This was an interesting story about an early trial to treat glioblastoma. It reported on partial results of a study. But it let the principal investigator get away with declining to reveal all of the survival data because he wanted to wait until he presented the data at a cancer meeting. Even when he presents the data at that meeting, it will not have been peer-reviewed and it would be difficult for others to comment in-depth about the results. This is one of the weaknesses of stories that try to get a jump on reporting research results. Indeed, the story contained only the perspectives of two clinicians involved in the study. No independent perspective was included. We commend the story for at least referring to the potential bias of one of the sources.
The story did not really provide a clear picture about the usual course of the disease. It also did not adequately detail what lies behind the end point of time to cancer recurrence. In addition, although the story mentioned that the people who received the experimental approach were ‘cherry-picked’, it failed to point out that one can’t conclude that the approach had an effect because the outcomes for those in the study were compared to historical controls which would have included a broader range of disease than those in the ‘cherry-picked’ group. The optimism, therefore, may be misplaced.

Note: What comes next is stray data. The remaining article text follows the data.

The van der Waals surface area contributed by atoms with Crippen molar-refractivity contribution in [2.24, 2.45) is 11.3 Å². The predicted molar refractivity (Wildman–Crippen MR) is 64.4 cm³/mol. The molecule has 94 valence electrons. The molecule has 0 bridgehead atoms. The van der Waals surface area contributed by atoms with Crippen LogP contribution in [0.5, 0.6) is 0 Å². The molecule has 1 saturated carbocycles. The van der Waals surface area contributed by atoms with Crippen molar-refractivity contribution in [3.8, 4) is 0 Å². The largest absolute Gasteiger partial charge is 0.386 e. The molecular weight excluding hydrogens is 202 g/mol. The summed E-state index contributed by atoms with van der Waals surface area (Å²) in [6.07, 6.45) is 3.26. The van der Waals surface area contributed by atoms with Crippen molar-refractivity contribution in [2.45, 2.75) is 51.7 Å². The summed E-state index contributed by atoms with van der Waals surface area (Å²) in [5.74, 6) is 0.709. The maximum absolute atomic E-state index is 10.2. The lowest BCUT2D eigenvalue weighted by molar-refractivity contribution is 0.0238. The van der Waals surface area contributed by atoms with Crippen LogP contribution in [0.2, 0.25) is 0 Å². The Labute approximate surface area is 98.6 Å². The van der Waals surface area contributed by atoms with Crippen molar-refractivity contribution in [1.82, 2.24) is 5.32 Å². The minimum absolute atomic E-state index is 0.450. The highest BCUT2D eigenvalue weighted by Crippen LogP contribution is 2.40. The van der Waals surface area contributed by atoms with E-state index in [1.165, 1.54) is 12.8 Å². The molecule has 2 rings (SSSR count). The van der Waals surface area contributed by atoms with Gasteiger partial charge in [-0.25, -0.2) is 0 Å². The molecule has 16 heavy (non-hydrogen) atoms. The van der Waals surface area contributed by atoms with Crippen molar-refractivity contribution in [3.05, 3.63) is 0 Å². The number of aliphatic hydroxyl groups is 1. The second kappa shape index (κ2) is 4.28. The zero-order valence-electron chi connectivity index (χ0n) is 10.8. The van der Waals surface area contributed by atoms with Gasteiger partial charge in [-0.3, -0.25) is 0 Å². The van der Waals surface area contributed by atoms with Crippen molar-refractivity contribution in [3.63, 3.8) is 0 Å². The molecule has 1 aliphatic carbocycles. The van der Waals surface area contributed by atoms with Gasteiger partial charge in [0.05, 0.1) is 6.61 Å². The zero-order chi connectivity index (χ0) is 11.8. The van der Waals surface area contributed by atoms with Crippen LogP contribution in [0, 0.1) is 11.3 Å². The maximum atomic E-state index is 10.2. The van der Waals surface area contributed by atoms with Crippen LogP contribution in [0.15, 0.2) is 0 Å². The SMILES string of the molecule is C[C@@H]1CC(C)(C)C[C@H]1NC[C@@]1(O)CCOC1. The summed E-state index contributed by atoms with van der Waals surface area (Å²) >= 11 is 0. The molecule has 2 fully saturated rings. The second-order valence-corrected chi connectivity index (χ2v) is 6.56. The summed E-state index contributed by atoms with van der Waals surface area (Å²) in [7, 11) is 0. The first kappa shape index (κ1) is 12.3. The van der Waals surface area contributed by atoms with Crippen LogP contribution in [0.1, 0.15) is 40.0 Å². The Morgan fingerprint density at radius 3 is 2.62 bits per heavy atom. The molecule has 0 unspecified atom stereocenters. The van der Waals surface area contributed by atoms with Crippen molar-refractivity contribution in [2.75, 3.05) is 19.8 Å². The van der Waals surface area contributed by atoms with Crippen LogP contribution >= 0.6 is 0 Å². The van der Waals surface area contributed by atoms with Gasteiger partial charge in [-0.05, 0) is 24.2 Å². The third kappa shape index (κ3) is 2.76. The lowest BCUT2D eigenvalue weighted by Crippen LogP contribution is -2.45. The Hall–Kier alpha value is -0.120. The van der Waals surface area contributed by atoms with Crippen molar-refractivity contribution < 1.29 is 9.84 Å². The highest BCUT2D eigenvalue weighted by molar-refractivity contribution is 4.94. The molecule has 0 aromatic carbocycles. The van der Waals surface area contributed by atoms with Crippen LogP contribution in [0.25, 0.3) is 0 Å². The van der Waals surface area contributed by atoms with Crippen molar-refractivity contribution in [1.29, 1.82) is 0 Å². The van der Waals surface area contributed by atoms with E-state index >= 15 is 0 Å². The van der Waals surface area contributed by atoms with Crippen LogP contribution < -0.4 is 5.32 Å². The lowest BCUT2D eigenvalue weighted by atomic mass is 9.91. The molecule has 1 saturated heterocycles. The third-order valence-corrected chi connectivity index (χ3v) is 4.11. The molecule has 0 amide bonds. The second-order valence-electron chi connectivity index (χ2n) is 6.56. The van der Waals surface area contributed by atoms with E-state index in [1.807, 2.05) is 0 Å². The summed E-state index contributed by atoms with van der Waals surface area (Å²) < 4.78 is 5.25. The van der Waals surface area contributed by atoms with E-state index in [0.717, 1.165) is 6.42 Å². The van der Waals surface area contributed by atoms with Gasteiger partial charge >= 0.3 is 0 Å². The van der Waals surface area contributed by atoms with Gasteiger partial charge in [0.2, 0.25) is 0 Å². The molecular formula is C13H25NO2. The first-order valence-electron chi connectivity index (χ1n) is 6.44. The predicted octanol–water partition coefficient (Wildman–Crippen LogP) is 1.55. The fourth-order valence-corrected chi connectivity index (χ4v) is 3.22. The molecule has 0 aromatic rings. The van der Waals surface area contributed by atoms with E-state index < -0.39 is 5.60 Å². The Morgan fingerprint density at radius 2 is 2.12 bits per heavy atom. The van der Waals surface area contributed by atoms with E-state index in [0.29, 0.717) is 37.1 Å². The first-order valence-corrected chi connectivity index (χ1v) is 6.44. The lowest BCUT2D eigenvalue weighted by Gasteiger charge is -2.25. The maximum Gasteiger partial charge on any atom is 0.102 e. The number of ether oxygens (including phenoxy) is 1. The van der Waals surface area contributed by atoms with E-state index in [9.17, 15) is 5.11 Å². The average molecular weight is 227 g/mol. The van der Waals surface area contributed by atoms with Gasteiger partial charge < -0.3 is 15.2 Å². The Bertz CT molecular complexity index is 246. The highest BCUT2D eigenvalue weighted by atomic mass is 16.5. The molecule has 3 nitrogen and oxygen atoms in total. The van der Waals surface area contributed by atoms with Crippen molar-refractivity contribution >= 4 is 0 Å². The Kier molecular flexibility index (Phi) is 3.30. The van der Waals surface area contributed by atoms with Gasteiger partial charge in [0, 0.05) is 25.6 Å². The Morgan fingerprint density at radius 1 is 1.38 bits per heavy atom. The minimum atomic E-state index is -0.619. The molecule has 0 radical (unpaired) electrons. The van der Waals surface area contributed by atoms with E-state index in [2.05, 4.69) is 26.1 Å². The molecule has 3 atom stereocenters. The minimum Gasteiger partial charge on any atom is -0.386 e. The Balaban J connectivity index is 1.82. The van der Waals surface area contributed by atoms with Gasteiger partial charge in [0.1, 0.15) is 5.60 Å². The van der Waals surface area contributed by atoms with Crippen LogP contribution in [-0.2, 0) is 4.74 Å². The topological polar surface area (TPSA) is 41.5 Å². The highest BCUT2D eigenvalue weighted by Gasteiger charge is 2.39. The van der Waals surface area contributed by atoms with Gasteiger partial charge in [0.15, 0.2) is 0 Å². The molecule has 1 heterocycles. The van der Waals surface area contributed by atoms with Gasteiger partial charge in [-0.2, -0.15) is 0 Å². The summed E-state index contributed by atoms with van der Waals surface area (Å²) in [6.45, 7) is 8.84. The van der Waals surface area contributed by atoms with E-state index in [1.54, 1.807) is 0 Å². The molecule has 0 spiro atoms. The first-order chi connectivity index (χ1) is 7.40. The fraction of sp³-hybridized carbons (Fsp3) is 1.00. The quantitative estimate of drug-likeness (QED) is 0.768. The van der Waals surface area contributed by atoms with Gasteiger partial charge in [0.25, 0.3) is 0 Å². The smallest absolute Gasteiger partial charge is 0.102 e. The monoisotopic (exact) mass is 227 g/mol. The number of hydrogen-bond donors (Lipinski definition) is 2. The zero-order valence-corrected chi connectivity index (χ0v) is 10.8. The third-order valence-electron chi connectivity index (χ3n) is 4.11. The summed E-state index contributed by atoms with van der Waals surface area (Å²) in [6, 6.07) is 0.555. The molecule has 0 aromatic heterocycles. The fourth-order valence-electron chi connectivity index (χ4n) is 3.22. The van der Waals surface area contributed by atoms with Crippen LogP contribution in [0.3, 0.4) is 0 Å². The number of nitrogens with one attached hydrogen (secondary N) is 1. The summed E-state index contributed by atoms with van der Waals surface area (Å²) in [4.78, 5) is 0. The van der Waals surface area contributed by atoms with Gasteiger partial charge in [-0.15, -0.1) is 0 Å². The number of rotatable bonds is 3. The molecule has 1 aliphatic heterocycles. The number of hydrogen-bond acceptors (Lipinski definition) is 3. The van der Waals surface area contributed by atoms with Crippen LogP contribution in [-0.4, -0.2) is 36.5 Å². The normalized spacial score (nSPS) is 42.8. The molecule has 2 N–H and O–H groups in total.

The grateful patient’s perspective may not be representative and her health status at this time cannot be clearly linked to the experimental approach.
The story did not provide adequate information about risks and benefits. Cost information was also lacking.
And while it was timely to mention Senator Kennedy’s recent diagnosis, the story exhibited one of the flaws in reporting on the illness of well-known people when you don’t have first-hand knowledge of the situation. The story said that “Kennedy’s tumor is thought to be inoperable.” Perhaps so. But today Kennedy had surgery, which may be followed by radiation and chemotherapy.
There was no mention of costs associated with the two additions to current glioblastoma treatment strategies. How much does Temodar cost? How much does Avastin cost? Would insurance cover it? And why didn’t the story at least include a projection of how much the vaccine would cost? These are increasingly important issues in cancer treatment.
The impact of the treatment on time to cancer recurrence was provided in the story. The story included a hint that the study may also demonstrate an increase of survival time. However since the information about survival time was not available at the time the story was published, it is not fair to make this suggestion. Inclusion by the clinician involved in the story that "It appears very promising for a cancer where there’s been little hope." may suggest more benefit than may be attained with this treatment.
There was no mention of whether the vaccine had any effects other than appearing to lengthen the time needed to observe cancer recurrence.